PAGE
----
Department of
Facilities Management
Brown University
Box 1941
295 Lloyd Ave.
Providence, RI 02912

Facility Emergency:
Tel: (401) 863-7800

Service Request:
Tel: (401) 863-7800

Main Office:
Tel: (401) 863-7850
Fax: (401) 863-7885

LEED ® Facts
Nelson and Fitness Center
Providence, RI
LEED for New Construction, v3

Certification achieved January 2014

GOLD 64*
Sustainable Sites 21/26
Water Efficiency 4/10
Energy & Atmosphere 17/35
Materials & Resources 4/14
Indoor Environment Quality 10/15
Innovation & Design 6/6
Regional Priority 2/4
* Out of possible 110

Materials & Resources (MR)
4 of 14 points attempted

In 2006, U.S. residents, businesses, and institutions generated more than 251 million tons of solid waste, equivalent to 4.6 pounds per person per day. Industrial activities produced an additional 7.6 billion tons of waste. Construction and demolition wastes made up about 40% of the total solid waste stream. The U.S. Environmental Protection Agency recommends source reduction, reuse, and recycling to curb our waste production. Building operations and construction processes can support these efforts by incorporating recycled materials and salvaged structural elements, implementing a construction waste management plan, and encouraging occupants to recycle. Reusing elements of buildings or utilizing recycled products reduces overall waste and diverts materials from landfills. Such strategies can reduce the overall embodied energy of a building because they lessen demand for virgin resources and eliminate environmental impact associated with their extraction, processing, and transportation. The embodied energy of a building is defined as all of the energy that was used to extract, process, transport, and dispose of the materials for construction and furnishing the building, as well as the energy used during construction.

MRc2.1 - Construction Waste Management, Divert 50% from Disposal (1/1)

MRc2.2 - Construction Waste Management, Divert 75% from Disposal (1/1)

MRc4.1 - Recycled Content, 10% (post-consumer + 1/2 pre-consumer) (1/1)

MRc5.1 - Regional Materials, 10% Extracted, Processed & Manufactured Regionally (1/1)

Not Attempted: MRc1.1 – Building Reuse; Maintain 75% of  existing walls, floors & roof (1/1); MRc1.2 - Building Reuse, Maintain 100% of Existing Walls, Floors & Roof (0/1); MRc1.3 - Building Reuse, Maintain 50% of Interior Non-Structural Elements (0/1); MRc3.1 - Materials Reuse, 5% (0/1); MRc3.2 - Materials Reuse, 10% (0/1); MRc4.2 - Recycled Content, 20% (post-consumer + ½ pre-consumer) (0/1); MRc5.2 - Regional Materials, 20% Extracted, Processed & Manufactured Regionally (0/1);MRc6 - Credit 6 - Rapidly Renewable Materials (0/1); MRc7 - Certified Wood (0/1)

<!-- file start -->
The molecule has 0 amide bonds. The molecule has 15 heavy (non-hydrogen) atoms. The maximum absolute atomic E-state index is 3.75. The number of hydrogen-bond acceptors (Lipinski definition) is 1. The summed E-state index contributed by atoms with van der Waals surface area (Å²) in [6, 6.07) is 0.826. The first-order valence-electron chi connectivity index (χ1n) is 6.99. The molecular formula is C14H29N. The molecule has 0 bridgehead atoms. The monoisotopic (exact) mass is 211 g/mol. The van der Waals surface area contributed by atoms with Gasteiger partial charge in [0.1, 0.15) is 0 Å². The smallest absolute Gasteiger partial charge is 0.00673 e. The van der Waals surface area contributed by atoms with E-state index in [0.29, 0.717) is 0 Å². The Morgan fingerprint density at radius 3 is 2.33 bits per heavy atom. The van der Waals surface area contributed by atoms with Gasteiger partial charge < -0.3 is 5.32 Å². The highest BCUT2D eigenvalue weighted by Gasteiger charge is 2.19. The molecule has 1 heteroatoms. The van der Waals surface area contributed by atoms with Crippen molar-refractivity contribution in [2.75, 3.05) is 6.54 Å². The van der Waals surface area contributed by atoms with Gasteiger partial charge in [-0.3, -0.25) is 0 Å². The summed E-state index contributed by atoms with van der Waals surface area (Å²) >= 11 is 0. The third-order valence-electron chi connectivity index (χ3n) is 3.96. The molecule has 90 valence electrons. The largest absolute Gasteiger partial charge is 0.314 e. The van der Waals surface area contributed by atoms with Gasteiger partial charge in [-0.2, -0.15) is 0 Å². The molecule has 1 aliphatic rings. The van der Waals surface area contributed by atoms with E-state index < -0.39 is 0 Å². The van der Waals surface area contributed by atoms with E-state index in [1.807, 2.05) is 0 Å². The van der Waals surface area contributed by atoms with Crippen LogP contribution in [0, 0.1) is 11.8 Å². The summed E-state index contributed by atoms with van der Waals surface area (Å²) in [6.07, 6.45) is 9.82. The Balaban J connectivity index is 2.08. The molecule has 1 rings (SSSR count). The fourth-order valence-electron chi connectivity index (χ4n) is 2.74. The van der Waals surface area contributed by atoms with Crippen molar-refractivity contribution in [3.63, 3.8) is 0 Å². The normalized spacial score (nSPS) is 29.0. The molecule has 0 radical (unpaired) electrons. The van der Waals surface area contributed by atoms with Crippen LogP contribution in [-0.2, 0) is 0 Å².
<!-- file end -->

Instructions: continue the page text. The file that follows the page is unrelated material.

Prerequisite 1: Storage and Collection of Recyclables: There are recycling collection bins located throughout the building.  Each location has a bin for bottles, cans, and paper.

Credit 2.1 - Construction Waste Management, Divert 50% from Disposal: This credit is earned by diverting at least 50% of construction and demolition waste from disposal either in landfills or incinerators. Aquatics Fitness Center met this requirement by diverting 90% of its waste - much more than average – for recycling. Many resources such as cardboard, metal and brick were sent to their appropriate recycling plants.

Credit 2.2 - Construction Waste Management, Divert 75% from Disposal: Throughout the project, 90% of construction waste was diverted from landfill and was managed by an off-site facility in Rhode Island. When possible, materials were sent to their respective recycling plants. Wood was ground into chips to be used as fuel or as an aggregate in the secondary wood industry.  Asphalt, brick, and concrete waste were utilized for road stabilization. All residual processing soil was used as alternate daily cover and structural fill. All waste metal, cardboard, and vinyl were processed and recycled at licensed facilities in Rhode Island or Massachusetts.

Credit 4.1 - Recycled Content, 10% (post-consumer + 1/2 pre-consumer):  To earn this credit, at least 10% of the value of the materials needed to be made with recycled content. Recycled content can be either post-consumer or pre-consumer, though only half of the value of the pre-consumer content can count to the final total. Post-consumer recycled material has been generated by households or commercial facilities from items that can no longer be used for their original purpose, while pre-consumer material is waste material diverted from disposal that has been produced during industrial processes or manufacturing. More than 17% of the value of the materials used in the project was recycled content. 

Credit 5.1 - Regional Materials, 10% Extracted, Processed & Manufactured: Building products and materials that were extracted, harvested, or recovered, as well as manufactured, within 500 miles of Brown’s campus made up more than 16% of the total material value, exceeding the minimum of 10% to achieve this credit. Examples of some of the regional materials in the building are the fly ash in the concrete, the metal studs used to keep the light fixtures in place, and all of the drywall for the building. Using regionally sourced and produced materials reduces the environmental impact from transportation, and it supports local industries and the use of indigenous resources.


Facilities Project Manager:  John Cooke
Facilities Engineer:  John Faunce King
Design Architect: Robert A.M. Stern Architects
Civil Engineer: Woodard & Curran
MEP Engineer: Wozny Barbar & Asso
Commissioning: Stephen Turner
Contractor: Shawmut Design and Construction
Sustainability Consultant/LEED Administrator: Green Engineer